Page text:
At the outset of the minimally invasive facet fusion implant insertion procedure, a degenerated or otherwise unhealthy facet joint, such as the facet joint FJ defined by the first and second vertebrae V1, V2 is identified within the patient. The facet joint FJ can be identified by fluoroscopy, x-ray imaging, magnetic resonance imaging (MRI), or the like. Once the affected facet joint FJ is identified and located within the patient, a small incision is made to permit the insertion of implant insertion instrumentation into the facet joint FJ. A guide wire, such as a Kirschner wire (or “K-wire”) can be placed through the incision and inserted into position within the facet joint FJ. The guide wire can be impacted into place in the facet joint FJ, for example between the inferior and superior articulation surface IS, SS, respectively, of the first and second vertebrae V1, V2. In its inserted position, the guide wire can define an insertion trajectory to the surgical site along which the implant 1500 and implant insertion instruments used in subsequent steps of the surgical insertion method can be delivered to the facet joint FJ, as described in more detail below. Preferably, the guide wire is inserted into substantially the center of the facet joint FJ.

The guide wire, and the other implant insertion instruments described below for use in the facet fusion implant surgical insertion method are preferably constructed of biocompatible metals such as titanium, titanium alloy such as TAN, and/or stainless steel. Of course the individual insertion instruments can be made of the same or different metals, in any combination. Furthermore, it should be appreciated that the implant insertion instruments are not limited to construction with metal, and can alternatively be constructed of any other suitable biocompatible material as desired.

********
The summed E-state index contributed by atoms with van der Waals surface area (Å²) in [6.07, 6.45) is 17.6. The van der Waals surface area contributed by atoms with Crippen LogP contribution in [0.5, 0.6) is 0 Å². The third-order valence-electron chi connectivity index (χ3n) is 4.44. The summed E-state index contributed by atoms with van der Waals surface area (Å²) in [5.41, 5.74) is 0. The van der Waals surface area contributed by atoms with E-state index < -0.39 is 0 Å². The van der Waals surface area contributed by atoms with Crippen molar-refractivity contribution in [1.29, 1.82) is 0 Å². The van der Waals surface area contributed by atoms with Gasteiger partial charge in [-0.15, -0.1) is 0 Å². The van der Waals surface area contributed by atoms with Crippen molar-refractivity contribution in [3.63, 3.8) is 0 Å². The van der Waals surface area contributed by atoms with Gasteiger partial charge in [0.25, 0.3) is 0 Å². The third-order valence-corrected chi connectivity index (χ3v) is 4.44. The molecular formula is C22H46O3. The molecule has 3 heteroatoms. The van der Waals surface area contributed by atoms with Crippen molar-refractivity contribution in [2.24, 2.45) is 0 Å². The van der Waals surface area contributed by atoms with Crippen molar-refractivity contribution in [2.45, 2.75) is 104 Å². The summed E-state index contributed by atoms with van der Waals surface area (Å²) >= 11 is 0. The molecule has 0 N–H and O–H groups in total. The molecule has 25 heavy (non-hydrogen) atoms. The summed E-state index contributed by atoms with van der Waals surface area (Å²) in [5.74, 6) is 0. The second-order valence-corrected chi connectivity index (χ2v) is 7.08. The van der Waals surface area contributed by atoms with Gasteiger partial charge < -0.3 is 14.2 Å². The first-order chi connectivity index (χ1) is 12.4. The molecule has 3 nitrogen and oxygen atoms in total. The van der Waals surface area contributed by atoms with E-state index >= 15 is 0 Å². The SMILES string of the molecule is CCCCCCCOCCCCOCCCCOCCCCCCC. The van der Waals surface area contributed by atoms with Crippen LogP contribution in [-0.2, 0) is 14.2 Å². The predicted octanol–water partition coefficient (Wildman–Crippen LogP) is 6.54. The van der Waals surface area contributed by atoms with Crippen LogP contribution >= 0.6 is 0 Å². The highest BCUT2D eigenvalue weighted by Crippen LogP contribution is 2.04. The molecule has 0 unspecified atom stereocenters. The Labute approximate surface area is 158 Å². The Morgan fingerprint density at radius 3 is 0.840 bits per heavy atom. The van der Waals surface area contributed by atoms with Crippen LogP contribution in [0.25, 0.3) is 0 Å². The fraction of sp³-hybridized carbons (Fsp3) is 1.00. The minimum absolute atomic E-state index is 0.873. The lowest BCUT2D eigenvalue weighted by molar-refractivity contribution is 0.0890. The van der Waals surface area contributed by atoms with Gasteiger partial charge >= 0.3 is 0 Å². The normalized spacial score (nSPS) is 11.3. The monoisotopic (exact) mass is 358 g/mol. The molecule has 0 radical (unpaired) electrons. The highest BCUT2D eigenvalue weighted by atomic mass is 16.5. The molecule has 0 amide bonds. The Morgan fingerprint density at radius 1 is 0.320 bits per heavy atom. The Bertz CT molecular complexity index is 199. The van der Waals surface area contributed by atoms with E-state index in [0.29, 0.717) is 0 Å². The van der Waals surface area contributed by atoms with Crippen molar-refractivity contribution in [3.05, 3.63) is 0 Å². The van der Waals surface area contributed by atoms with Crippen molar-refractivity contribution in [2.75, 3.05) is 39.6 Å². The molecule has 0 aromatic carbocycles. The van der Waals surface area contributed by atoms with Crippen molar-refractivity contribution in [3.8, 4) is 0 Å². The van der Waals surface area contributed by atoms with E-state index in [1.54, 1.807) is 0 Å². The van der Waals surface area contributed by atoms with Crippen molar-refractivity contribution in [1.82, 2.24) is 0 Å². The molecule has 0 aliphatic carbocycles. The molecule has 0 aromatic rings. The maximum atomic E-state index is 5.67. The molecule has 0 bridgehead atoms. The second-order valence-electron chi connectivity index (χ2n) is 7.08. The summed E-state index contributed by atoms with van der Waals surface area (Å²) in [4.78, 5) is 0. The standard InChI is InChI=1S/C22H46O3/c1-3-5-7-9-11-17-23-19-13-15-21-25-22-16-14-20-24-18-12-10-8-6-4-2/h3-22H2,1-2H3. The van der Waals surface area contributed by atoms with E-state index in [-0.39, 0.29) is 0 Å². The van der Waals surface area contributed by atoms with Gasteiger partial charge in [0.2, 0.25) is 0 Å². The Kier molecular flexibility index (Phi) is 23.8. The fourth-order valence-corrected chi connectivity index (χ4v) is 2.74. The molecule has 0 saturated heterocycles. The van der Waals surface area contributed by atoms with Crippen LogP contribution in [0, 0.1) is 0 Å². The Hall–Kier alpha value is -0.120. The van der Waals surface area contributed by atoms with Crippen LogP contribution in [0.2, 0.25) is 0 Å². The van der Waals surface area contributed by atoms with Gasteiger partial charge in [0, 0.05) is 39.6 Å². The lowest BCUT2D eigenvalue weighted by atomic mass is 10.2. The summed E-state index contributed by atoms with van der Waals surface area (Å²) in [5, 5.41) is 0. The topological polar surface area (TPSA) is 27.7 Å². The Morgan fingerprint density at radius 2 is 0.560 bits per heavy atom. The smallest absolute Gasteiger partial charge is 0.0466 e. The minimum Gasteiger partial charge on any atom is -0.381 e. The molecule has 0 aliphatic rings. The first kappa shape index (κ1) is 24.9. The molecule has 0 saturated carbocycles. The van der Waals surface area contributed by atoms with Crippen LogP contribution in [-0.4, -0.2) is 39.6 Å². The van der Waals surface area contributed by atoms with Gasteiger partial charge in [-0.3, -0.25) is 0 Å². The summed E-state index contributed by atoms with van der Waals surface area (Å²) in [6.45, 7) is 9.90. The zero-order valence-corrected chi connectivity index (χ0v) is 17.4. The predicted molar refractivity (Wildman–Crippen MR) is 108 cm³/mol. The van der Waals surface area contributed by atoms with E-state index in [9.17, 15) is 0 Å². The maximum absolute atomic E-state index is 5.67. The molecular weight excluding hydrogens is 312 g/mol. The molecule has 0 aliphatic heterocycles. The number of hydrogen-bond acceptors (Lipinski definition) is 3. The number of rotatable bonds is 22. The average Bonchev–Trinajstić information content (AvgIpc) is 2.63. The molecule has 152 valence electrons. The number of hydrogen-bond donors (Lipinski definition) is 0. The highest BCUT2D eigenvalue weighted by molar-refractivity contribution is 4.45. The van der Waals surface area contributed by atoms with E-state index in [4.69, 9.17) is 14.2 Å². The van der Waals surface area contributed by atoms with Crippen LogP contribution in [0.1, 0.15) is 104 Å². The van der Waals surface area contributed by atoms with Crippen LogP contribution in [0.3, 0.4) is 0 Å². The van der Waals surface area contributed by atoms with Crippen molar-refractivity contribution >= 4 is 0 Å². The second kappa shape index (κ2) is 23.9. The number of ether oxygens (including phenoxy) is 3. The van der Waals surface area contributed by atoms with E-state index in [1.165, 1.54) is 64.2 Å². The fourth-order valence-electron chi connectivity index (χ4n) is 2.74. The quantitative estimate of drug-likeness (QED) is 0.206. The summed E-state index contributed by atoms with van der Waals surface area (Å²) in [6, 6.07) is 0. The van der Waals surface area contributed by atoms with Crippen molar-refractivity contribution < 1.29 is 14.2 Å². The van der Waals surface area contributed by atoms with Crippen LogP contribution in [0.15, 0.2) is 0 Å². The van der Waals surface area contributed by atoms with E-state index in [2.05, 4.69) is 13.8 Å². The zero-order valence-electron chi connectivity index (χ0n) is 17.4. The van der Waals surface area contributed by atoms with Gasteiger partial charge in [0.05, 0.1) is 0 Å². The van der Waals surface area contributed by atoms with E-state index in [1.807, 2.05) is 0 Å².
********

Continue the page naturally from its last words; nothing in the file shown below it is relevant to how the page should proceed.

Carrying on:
Referring now to FIGS. 28-29C, a facet finder 2000 can be inserted over the guide wire and slidably advanced to the facet joint FJ. The facet finder 2000 can be utilized to further aid the surgeon in identifying characteristics of the facet joint FJ, for instance by locating a plane of the facet joint FJ as defined between the inferior and superior articulation surfaces IS, SS, respectively.

In accordance with the illustrated embodiment, the facet finder 2000 includes a finder body 2002 having a substantially oval shaped lateral cross section, matched to that of the implant 1500, the finder body 2002 defining a proximal end 2002 a, an opposed distal end 2002 b, and opposed upper and lower surfaces 2002 c, 2002 d. It should be appreciated that the finder body 2002 can be alternatively constructed to match the lateral cross section of any of the implants 1300, 1400, or 1600-1900 as desired. Matching the cross section of the implant 1300-1900 to that of the facet finder can be useful for implant sizing purposes, as described above with respect to the joint finder 700.

The finder body 2002 defines a cannulation 2004 therethrough along a longitudinal, or central axis L of the finder body 2002, the diameter of the cannulation 2004 sized such that the guide wire is slidably received in the cannulation 2004 when the facet finder 2000 is inserted over the guide wire. It should be appreciated that the cannulation 2004 need not be located in the center of the finder body 2002 as illustrated, and that the facet finder 2000 can alternatively be constructed with the cannulation 2004 offset with respect to the central axis L. For example, it may be desirable to offset the cannulation 2004 with respect to the central axis L (i.e., the center of the finder body 2002) so as to cause more or less of the surface area of the implant 1500 to contact either the superior or inferior articulation surfaces SS, IS of the facet joint FJ. The finder body 2002 of the illustrated embodiment defines a slot 2006, elongate in a direction substantially parallel to that of the longitudinal axis L, that extends into the bottom surface 2002 d of the finder body 2002, the slot 2006 open to the cannulation. The slot 2006 can operate as a window to view the guide wire.